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Ensemble cast: can new management make sense of the agency’s eclectic talents?

The sudden axing of Ensemble's founders in February sent ructions through the industry. Alex Hayes sat down with new bosses Melissa Fein and Michael Stanford to find out what their plans are for what has been one of the most respected agencies in the country.

Fein

Fein

When I ask Ensemble’s Melissa Fein what her hopes are for the agency it’s clear she’s not shooting low – it is to “globalise the Ensemble brand”.

That’s an ambitious ask for an agency which is seen, from the outside at least, as being in something of a state of flux since the sudden axing of its founders, CEO Justin Ricketts and managing director Tim Hodgson, in one of the first acts by newly-minted minted IPG Mediabrands CEO Danny Bass.

At the same time Bass named his former GroupM colleague, Fein, as the new agency boss. Fein, who had been running Network Ten’s successful branded content division Generate since leaving Mindshare in 2014, in turn raided her former employer to take Generate’s creative director Michael Stanford as her managing director. More senior appointments are expected to be announced soon.

For me the decision to come to an agency like Ensemble was interesting,” Fein admits. “I’ve spent time at media agencies [Mindshare, Ignite] and a network [Ten] which has gone through a lot of change.

“We’ve been dealing with creative and media agencies and at a senior level at networks you are given access to senior clients. I think we always had some form of discussion with Ensemble through that period, but I think what was most interesting was that proposition around integrated thinking and ideation, and Ensemble sits in that centrepiece between a media and creative agency.”

Defining the brand

In recent years it has seemed that IPG Mediabrands had struggled to define what Ensemble’s position should be. Traditionally a sponsorship and activation agency it increasingly found itself playing in the field of content, with forays such as Target’s branded TV show with Gok Wan, Style the Nation.

gok wan style the nation

At around that time Mediabrands also made the decision to merge creative agency Airborne into Ensemble in a move it hoped would allow it to take on the “full service” creative challenges of clients. Indeed the agency’s specialities cover a broad church, from design and digital to content and old fashioned events and activation know-how.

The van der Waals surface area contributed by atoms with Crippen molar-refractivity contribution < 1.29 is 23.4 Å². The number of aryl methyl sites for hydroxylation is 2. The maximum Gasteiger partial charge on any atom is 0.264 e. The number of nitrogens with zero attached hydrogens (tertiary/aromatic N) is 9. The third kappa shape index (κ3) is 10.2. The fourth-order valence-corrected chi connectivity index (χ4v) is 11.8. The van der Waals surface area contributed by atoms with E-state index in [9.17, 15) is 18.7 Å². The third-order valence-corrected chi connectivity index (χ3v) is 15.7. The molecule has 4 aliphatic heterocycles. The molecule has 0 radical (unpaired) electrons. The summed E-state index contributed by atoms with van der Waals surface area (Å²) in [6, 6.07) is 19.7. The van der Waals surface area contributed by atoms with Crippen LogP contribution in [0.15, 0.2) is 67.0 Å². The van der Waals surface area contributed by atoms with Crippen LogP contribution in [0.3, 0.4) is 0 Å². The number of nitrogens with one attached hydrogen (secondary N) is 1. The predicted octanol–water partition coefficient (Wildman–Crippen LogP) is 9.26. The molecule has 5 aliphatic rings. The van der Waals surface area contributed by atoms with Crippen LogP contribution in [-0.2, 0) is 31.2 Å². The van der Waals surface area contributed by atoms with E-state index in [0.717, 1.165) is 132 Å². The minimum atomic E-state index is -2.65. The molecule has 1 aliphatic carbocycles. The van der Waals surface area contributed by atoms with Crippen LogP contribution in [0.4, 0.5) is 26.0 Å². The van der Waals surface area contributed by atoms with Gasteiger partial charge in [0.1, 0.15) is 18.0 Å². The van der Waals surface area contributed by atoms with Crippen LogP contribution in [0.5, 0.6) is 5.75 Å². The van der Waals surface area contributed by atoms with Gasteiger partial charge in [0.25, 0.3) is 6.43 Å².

While Fein admits she is still a couple of weeks off from nailing down a new go-to-market proposition for the agency, it’s clear she is comfortable with being the ‘other agency’, the one clients call in to plug skills gaps and challenge conventional thinking.

Asked why clients would look outside of their retained agencies for help Fein said:

In traditional retainer-based deals the agencies have certain people and skills and they re-sell stuff on certain accounts – so you’d be getting either the same stuff back as a marketer or just one thing from them in terms of ideas.”

She adds: “I was talking to a client the other day who’s just appointed a new media and creative agency, but the way she’s structured those deals allows them to be flexible to work with agencies like us on a project-by-project basis, and bring in that different skill set and have different thinking along the way.

“They’re trying to change that structure and it’s costly to spend $2m in agency fees to have a retainer, so is there a way to be more flexible and move away from that?”

Content is king

Ultimately, though, Fein admits content will be “at the centre of the business”.

“That comes from every marketer I speak with who wants to know what their content plan and mix is going to be, and that means something different to every client we’re speaking to at the moment,” she explains.

So what does a content proposition look like for Ensemble?

Fein talks about “tailored solutions” for individual clients, adding: “We’re not saying let’s just create some video content with a big celebrity and that’s how you get shareable content. We look at how media is going and definitely for us it’s around how we really own that earned and owned space. It’s how we help clients solve their problems through a unified solution.”

New MD Stanford, whose early career saw him rise through creative agencies to be executive creative director at GPY&R, points to their recent experience at Network Ten as a differentiator for the agency.